Soc209 Readings Lectures: - Crime is breaking the norm or standard that is set by society. Crime leadsto response from government official. Deviance leads to response from society. - Meris Rea: belief that rational people choose their own behaviour. o Necessary element of crime, refers to intent of crime, a guilty mind. o Three levels of meris rea: intent (must want to harm), knowledge (knew action was wrong) and Recklessness (lack of appropriate care and attention to what he/ she was doing) Chapter 1: Criminal Justice System: - Considered to contain all the agencies and organizations involved in dealing with crime prevention and responding to persons charged with offenses, and persons convicted of crimes. - Includes crime prevention and reduction - Responds to law breaking with investigation, prosecution and punishment. - Only fraction of criminal acts come to police attention, and even smaller go into court and lead to sentence of incarceration. - Restorative justice: alternative methods, conditional release (parole, mediation etc.) - Crime funnel: small amount of crime caught, smaller reported, smaller arrested, court, incarcerated. Actual crime a lot more. Structure of Criminal Justice: - Controlled almost entirely by governments. o Elected officials: members of parliament (establish budgets for criminal justice agencies) o Senior civil servants: appointed government employees o NGO; not all people in justice system gov’t employees Roles & Responsibilities of Governments in CJS: - Constitution act 1867: division of responsibility between federal and provincial government - Federal decides which behaviours constitute criminal offences, provincial and territorial enforce and administer justice system. - Federal: o create, amend and repeal law for entire country. Sets procedures for prosecuting person charged with offenses, and establishes the punishment. RCMP; prosecutes some federal offenses, manages some courts, operates correctional institutions. o Federal offenses: drugs, abduction, etc. criminal code: sets criminal laws, procedures for prosecuting federal offenses, sentences and procedures for the justice system o Charter of Rights: component of constitution act that guarantees basic rights and freedoms. - Provincial: o Can pass laws under their constitutional jurisdiction o Drinking, speeding, handheld device while driving o Police: 3 types of police: Ontario provincial police, Surete du Qubec & Royal newfoundland constabulary o Prosecutors, Courts and Judges: every province and territory has attorney general, for laying charges and prosecuting. Also have courts, and judges elected via independent tribunal o Corrections: probation, fine-option program, and victim-offender reconciliation >less than 2 year - Municipal: o Enact bylaws that are within city limits. Minor penalties; principally fines Flow of Cases through Justice System: - Dynamics: decisions are made by justice personnel, challenges they face preventing and responding to crime, initiative taken to make justice system more effective. - Adversarial system: advocates present case in front of a neutral judge or jury. Has principles, some include: o Presumption of innocence: innocent before proven guilty o Crown bear burden of proof: they try to prove the accused guilty not accused prove his/her innocence o Doli incapax: too youg for evil; child under 12, not prosecuted for criminal acts o Insanity: mentally instable o Attempts are crimes: attempted then punished for ½ of actual sentence of act - Accused person cannot be compelled to give evidence. Defence lawyers concerned about placing defendant on stand; they can give distorted version of event, can have difficulty answering questions. Exercise of Discretion by Criminal Justice Personnel: - Discretion: freedom to choose between different options when confronted with decision. - Makes it inconsistent of how laws are applied and how cases processed in court - Criminal justice professionals are also given considerable opportunity for discretion. - Parole officers under scrutiny because of releasing people convicted of heinous crimes. - Disparity: one judge might give probation while another would sentence to prison Community Control to State Law: - History: society was previous regulated by norms, folkways and mores, there was strong in group pressure to conform. - Punishment: gossip and ridicule, or revenge as a response to harmful acts - Complexity of society informal social control mechanisms replaced by formal ones. Transfer of power and authorities to governments and criminal justice agencies.’ - Restorative justice allows community resident involvement Foundations of The Legal System: - Canadian legal system of common law (originated in Europe, Canada 17-18 cen. - Precedent: when judge makes decision to be legally enforced, guide other judges - Stare Decisis: higher courts set precedents lower courts must follow - Rule of law: foundation of Canadian legal system o All citizen must obey law, if break, only legal system respond o Legal system must be fair o Only elected officials make decision o Written clearly so all people understand o Must apply equally o Penalty must be defined for breaking rule Criminal Law: - Two general categories public and private law, public affect society - Public Law: criminal, constitutional, administrative, taxation - Criminal Law: body of law that deals with conduct so harmful to society that it is prohibited by statute and prosecuted by government. - defines which acts are against law and sets out available penalties. Guidelines to be followed by police and judges when arresting and investigating. - Limits in the extent criminal law can intrude on activities of citizens in confines of their home. Masturbating case Criminal Law vs. Civil Law: - Civil Law: cateogory of laws relating to contracts, torts, inheritance, custody of children - Difference between criminal and civil: o Gov’t assumes responsibility in case of criminal law, criminal court on behalf of victim and community undertake responsibility of determining innocence or guilt. o Civil law is conflict between individuals o Civil law person brings case into court, seeks compensation from wrongdoing party. o Standard of proof: in criminal trial prosecutor has to prove defendant guilty, in civil: balance of probabilities. What is Crime: - Act or omission that is prohibited by criminal law - Omission: failing to report a case of child abuse - Commission: o Actus reus: commits the act o Mens rea: intent to commit act - Crime occurs when: o Commits an act or fails to do so when in legal responsibility to do so o Has intent to commit act o Does not have defence for committing act o Violate provision in criminal law. Principles of Canadian Law: - Act does not person guilty until they are proven so - No crime without a law, no punishment without a law (rules cannot change in middle) - Ignorance of law is no excuse - No one is compelled to incriminate himself: right to remain silence; can’t force confess - No one should be twice trouble for same cause Origins & Application of Criminal Law: - How are laws applied: two main explanations: - Value consenus model: crime and punishment reflect commonly held opinions and limits of tolerance. Incest and murder. Society cohesiveness and boundaries - Conflict Model: crime and punishment reflect the power that some groups have to influence to formulation and application of criminal law. Person who steals 100 from convenient store gets bigger sentence then fraud by stockbroker resulting loss of mil. Classification of offenses: - 3 categories of criminal offenses: conviction, indictable, hybrid - Summary conviction: less serious; hurting animal, found in brothel, impersonating pol. - Indictable: serious offenses that may carry maximum prison sentence of 14+; sex assault, murder, robbery - Hybrid (elective): offenses that can be prosecuted summarily or indictment, decision made by crown. Pointing fire arm at person, sex assault, driving while disqualified, death threats. o 6 months to make decision, if increase then it is indictment Where do Criminal Laws come from: - Victoria England, before that bible/ religion - As society changes so does law; stink bombs in public became illegal, lotteries became legal. Development of technology: cyber bullying, child pornography, misappropriating cable television service. - New laws formed, some struck down or repealed - Moral entrepreneurs: lead moral crusades against certain groups or behaviours pressurizing legislators to enact criminal statutes; prohibition during war. Models of criminal justice Administration: - Crime control model: an orientation to criminal justice in which protection of the community and apprehension of offenders is paramount. - Due process model: an orientation in criminal justice in which individual rights of citizens, including those suspected of committing a crime against state are paramount - police with crime control, court with due process Deterrent Effect of Criminal Law: - punishment prevents future crime if three conditions are met: certainty, celerity, severity. Person must know legal sanctions will be applied for engaging in criminal activity they will get caught, speed at which they will get punished, and then the severity of the punishment. - But catch rate low and punishment not swift, because of due process in court, defence lawyer may prolong punishment. Who’s law? whose justice? - Rule of law: no one is above law, all bound to law and must follow it, are entitled to its protection, should be observed and enforced equally. - Debate regarding social profiling, because of increased diversity in Canada - Proactive efforts of police may be supported by majority of community but not by minority groups who feel subjected and targeted by police. - Most new immigrants settle in rural urban areas; cheap places, these spots are already dense in police because of parole and etc. language barriers also lead to racist thinking. Law Reform: - Law changes all the time; it is fluid - 1920’s prohibition laws - Assisted suicide and abortion still under debate - This also alters punishment; parole etc. Restorative Justice: - Def: An approach to justice based on the principle that criminal behaviour injures the victim, offender and the community. - Thus these parties should be involved when trying to solve problem - Alternative to adversarial system of justice Dimensions of Restorative Justice: - Victim-offender mediation, circle sentencing, community holistic healing programs and family group conferences. Restorative Justice initiatives in Aboriginal Communities: - Increasing involved in developing restorative methods - Lower the # of aboriginals incarcerated in provincial corrections. - Holistic: offenders and victims plus their families make sanction that will meet everyone’s needs. Effectiveness of Restorative Justice: - Lowers rate of reoffending. - Receive high marks from victim and offenders in terms of Fairness - Reduced court and case processing times Obstacles to info Sharing: - Barriers to info sharing can affect the completeness of information available to key decision makers. - Interoperability: ability of hardware and software from multiple databases to communicate with one another. - Police can share info with counter parts, etc. Chapter 2: High Cost: Crime and Criminal Justice - 13 billion to operate criminal justice system - Increased spending has not affected the efficiency or effectiveness of the system Justice in Multi-culture Scoiety: - Because Canada is so multicultural, makes it difficult for justice system to ensure rights of all citizens. - Muslim girl in quebec taken off of team because of rule ag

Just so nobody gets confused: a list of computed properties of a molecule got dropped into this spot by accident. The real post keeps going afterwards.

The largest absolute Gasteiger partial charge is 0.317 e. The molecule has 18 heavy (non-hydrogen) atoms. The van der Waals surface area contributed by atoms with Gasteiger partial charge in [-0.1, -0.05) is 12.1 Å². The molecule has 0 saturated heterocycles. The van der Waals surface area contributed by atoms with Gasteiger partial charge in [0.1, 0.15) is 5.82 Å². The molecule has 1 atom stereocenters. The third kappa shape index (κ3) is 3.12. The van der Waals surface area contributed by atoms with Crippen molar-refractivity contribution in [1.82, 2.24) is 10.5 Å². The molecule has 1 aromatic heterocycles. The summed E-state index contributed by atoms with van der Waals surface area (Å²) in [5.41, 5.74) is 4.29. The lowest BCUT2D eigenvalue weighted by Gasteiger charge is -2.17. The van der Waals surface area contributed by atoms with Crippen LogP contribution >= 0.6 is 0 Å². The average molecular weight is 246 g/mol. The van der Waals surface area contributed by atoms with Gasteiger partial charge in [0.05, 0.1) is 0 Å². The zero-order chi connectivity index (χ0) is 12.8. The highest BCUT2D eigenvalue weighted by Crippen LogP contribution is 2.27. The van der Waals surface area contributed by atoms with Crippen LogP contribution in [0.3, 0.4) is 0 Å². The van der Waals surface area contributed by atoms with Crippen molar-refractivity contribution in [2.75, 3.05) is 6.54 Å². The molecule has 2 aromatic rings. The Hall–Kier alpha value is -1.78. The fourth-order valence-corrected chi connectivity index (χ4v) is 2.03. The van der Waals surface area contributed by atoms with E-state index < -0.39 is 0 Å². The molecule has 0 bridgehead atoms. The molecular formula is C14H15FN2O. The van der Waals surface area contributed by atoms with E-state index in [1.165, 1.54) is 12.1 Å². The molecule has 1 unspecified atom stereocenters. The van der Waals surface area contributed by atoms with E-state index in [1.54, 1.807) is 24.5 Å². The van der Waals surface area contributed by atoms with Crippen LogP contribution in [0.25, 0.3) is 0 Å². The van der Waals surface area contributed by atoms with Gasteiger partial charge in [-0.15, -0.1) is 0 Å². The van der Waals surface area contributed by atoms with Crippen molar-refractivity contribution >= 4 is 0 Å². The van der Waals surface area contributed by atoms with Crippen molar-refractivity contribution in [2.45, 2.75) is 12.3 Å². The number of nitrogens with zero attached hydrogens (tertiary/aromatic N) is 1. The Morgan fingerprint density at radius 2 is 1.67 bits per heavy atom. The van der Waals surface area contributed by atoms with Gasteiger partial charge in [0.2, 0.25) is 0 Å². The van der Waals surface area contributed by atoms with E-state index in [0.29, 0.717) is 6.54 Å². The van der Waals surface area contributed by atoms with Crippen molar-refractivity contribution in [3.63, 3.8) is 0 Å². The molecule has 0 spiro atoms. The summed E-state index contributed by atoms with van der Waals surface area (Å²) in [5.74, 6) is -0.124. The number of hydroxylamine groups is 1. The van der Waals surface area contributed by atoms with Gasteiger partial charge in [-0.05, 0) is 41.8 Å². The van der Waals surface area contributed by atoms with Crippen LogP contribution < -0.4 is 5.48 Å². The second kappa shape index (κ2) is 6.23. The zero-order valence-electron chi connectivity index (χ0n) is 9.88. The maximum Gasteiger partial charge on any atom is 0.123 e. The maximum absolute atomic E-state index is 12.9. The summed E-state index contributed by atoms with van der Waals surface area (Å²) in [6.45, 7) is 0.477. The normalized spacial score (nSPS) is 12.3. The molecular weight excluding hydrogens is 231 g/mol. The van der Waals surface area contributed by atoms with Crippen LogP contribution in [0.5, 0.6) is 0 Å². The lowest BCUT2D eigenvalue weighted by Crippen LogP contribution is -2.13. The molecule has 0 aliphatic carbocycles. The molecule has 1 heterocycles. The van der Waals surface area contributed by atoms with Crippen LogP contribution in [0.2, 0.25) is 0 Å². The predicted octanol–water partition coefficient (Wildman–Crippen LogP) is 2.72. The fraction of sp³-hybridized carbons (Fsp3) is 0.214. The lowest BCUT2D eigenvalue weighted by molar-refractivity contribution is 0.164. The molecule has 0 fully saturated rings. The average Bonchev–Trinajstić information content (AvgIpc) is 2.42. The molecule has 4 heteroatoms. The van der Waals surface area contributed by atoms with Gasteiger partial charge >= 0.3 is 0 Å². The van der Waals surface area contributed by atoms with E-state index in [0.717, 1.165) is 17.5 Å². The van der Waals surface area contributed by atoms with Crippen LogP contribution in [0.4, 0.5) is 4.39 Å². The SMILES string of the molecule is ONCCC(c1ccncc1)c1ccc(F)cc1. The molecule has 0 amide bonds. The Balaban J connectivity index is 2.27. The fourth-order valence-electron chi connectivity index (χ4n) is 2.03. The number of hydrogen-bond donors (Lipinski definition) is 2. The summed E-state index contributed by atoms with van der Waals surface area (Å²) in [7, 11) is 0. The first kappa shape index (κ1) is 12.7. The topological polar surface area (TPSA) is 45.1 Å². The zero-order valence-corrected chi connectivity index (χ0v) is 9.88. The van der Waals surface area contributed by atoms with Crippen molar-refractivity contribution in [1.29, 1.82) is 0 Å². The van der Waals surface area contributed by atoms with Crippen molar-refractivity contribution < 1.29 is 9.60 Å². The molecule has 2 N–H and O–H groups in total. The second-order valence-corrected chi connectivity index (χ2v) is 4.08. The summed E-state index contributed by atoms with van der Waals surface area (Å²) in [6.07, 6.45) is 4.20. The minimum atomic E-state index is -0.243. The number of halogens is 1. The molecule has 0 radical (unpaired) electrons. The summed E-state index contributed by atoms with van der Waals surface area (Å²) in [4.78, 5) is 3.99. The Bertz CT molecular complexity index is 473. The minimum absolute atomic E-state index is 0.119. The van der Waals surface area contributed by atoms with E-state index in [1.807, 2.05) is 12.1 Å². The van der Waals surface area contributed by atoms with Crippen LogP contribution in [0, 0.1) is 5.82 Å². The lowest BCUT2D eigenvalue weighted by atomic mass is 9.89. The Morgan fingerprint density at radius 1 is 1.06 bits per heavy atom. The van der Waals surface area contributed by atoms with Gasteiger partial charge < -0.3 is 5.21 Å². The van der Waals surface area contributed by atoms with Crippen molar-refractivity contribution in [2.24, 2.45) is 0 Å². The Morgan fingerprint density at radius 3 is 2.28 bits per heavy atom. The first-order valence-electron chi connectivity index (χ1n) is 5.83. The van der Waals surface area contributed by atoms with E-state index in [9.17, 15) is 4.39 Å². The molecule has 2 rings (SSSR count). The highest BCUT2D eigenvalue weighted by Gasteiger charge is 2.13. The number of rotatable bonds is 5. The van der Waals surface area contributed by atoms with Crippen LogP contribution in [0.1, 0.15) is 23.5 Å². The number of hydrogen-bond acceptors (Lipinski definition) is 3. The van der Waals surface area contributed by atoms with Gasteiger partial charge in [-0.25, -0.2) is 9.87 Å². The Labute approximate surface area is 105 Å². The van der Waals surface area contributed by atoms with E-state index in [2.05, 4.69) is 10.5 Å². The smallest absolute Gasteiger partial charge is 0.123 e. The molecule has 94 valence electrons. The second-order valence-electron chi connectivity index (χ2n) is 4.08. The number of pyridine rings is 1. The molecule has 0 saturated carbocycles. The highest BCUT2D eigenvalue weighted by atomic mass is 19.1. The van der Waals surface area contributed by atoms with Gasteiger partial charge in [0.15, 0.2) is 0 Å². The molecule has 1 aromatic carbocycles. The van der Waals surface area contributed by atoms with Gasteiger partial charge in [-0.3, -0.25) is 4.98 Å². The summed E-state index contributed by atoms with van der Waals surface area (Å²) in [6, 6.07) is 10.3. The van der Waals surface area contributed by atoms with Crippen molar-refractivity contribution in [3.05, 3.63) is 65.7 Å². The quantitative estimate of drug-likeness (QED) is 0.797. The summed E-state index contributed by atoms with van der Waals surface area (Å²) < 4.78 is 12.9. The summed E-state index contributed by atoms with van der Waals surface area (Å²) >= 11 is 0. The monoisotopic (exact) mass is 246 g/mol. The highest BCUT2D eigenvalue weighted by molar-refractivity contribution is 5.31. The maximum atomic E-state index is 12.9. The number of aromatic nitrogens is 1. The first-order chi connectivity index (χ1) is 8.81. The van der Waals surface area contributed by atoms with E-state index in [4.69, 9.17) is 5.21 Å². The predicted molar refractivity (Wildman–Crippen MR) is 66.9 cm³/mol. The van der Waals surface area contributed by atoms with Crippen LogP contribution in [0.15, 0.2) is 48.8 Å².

More Less

Related notes for SOC209H5

Log In


Join OneClass

Access over 10 million pages of study
documents for 1.3 million courses.

Sign up

Join to view


By registering, I agree to the Terms and Privacy Policies
Already have an account?
Just a few more details

So we can recommend you notes for your school.

Reset Password

Please enter below the email address you registered with and we will send you a link to reset your password.

Add your courses

Get notes from the top students in your class.